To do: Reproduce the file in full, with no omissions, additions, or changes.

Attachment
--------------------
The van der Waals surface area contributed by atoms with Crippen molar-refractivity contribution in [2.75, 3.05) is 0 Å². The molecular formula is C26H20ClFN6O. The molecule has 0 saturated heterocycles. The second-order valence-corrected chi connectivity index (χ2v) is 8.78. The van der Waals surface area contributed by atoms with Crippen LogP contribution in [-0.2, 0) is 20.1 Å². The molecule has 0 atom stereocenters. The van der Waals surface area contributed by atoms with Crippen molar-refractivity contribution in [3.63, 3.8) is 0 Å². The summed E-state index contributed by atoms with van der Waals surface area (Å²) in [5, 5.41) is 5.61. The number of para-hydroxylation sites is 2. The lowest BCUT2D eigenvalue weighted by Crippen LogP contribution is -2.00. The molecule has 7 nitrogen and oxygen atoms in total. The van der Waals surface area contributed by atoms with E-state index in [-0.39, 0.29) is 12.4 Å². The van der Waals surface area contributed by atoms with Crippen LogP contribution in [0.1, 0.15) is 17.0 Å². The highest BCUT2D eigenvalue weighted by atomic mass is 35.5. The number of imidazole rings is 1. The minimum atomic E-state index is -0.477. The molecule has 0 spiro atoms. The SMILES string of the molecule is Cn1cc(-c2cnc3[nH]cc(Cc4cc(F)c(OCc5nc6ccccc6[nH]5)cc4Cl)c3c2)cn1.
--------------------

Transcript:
The van der Waals surface area contributed by atoms with Crippen molar-refractivity contribution in [2.75, 3.05) is 0 Å². The molecular formula is C26H20ClFN6O. The molecule has 0 saturated heterocycles. The second-order valence-corrected chi connectivity index (χ2v) is 8.78. The van der Waals surface area contributed by atoms with Crippen LogP contribution in [-0.2, 0) is 20.1 Å². The molecule has 0 atom stereocenters. The van der Waals surface area contributed by atoms with Crippen molar-refractivity contribution in [3.63, 3.8) is 0 Å². The summed E-state index contributed by atoms with van der Waals surface area (Å²) in [5, 5.41) is 5.61. The number of para-hydroxylation sites is 2. The lowest BCUT2D eigenvalue weighted by Crippen LogP contribution is -2.00. The molecule has 7 nitrogen and oxygen atoms in total. The van der Waals surface area contributed by atoms with E-state index in [-0.39, 0.29) is 12.4 Å². The van der Waals surface area contributed by atoms with Crippen LogP contribution in [0.1, 0.15) is 17.0 Å². The highest BCUT2D eigenvalue weighted by atomic mass is 35.5. The number of imidazole rings is 1. The minimum atomic E-state index is -0.477. The molecule has 0 spiro atoms. The SMILES string of the molecule is Cn1cc(-c2cnc3[nH]cc(Cc4cc(F)c(OCc5nc6ccccc6[nH]5)cc4Cl)c3c2)cn1.